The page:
Aston Martin E-teuer concept EV scores high on performance and sustainability
What to expect in the future from an eminent brand that James Bond drives? The answer is ‘pretty’ much present in the above image. Exquisitely conceptualized by Jack Allenet, this is the Aston Martin E-teuer. Adroitly futuristic in its demeanor, gracefully curvaceous in its ‘racing’ body and arduously elegant in its overall form; this electric car certainly has it all. Supposedly inspired by the British automaker’s achievements at the renowned Le Mans track; the designer wanted to infuse that sublime essence of speed and style, albeit with dollops of sustainability.
The striking visual element aside, the conception has also been envisaged to exhibit an exhilarating level of performance. Zealously propelled by a power output of 400kW and a convincing torque of 750nm, the vehicle can romp up to a blistering top speed of 300 km/hr. Moreover, being ‘fueled’ by the efficient and green KERS, the car could accelerate from 0-60 (0-100 km) in just under 3 seconds.
Coming to the lissome body, the energetic styling is influenced from a plethora of fascinating sports cars such as the Aston Martin DB9 and Vantage, and even racing conceptions like the Le Mans LMP1. The overall weight is just limited to 500kg, while the performance capability is boosted by E-tuer’s intrinsic aerodynamic form and efficacious suspension. The car also incorporates the notorious F-duct system, which helps in reducing aerodynamic drag with enhancement of substantial speed.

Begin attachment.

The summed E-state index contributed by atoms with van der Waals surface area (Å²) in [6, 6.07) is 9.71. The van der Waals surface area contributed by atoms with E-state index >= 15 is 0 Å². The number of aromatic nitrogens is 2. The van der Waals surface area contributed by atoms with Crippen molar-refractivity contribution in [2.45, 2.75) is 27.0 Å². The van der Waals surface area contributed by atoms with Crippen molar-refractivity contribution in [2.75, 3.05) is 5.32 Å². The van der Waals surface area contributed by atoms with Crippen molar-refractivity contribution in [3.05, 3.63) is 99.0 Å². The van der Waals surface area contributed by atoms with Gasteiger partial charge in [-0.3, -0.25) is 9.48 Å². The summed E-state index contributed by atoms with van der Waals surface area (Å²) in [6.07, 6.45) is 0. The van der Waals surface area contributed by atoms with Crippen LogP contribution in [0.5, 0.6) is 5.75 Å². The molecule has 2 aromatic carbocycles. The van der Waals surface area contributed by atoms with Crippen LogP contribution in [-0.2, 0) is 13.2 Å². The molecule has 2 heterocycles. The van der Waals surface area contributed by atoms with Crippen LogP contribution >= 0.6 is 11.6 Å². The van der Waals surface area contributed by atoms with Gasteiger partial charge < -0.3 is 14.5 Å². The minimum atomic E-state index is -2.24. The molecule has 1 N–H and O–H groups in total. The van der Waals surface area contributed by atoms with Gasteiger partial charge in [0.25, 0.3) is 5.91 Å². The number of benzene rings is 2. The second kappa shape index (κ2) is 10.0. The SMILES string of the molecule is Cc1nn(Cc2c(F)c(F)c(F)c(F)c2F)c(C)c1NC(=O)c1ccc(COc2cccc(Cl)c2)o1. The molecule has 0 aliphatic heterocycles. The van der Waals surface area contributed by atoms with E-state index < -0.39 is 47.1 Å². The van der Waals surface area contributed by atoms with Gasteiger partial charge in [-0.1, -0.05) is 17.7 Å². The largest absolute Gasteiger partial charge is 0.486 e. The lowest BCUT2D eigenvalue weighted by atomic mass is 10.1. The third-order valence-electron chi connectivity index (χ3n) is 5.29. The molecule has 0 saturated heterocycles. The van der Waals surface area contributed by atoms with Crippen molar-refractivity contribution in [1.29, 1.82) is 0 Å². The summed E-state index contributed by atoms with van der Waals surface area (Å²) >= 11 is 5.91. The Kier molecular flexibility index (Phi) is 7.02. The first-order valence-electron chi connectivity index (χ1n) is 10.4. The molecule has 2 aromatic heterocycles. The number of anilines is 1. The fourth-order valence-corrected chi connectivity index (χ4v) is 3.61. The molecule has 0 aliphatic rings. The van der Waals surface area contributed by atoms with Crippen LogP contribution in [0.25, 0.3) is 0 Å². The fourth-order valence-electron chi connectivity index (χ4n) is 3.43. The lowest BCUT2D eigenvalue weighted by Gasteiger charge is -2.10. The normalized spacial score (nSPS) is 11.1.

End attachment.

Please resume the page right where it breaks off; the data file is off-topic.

Finally coming to the innovative design feature, the maneuvering mechanism (in relation to the EV drive train) can be adjusted to cope up with different roads (and even climatic conditions). This inherent flexibility of the drive allows optimum user convenience regarding acceleration, top speed, traction control, active braking, and even engine mapping. So, all in all, the conception certainly manages to successfully fuse the progressive attributes of design, performance and style along with elements of low emission technology.
Thanks, Jack Allenet!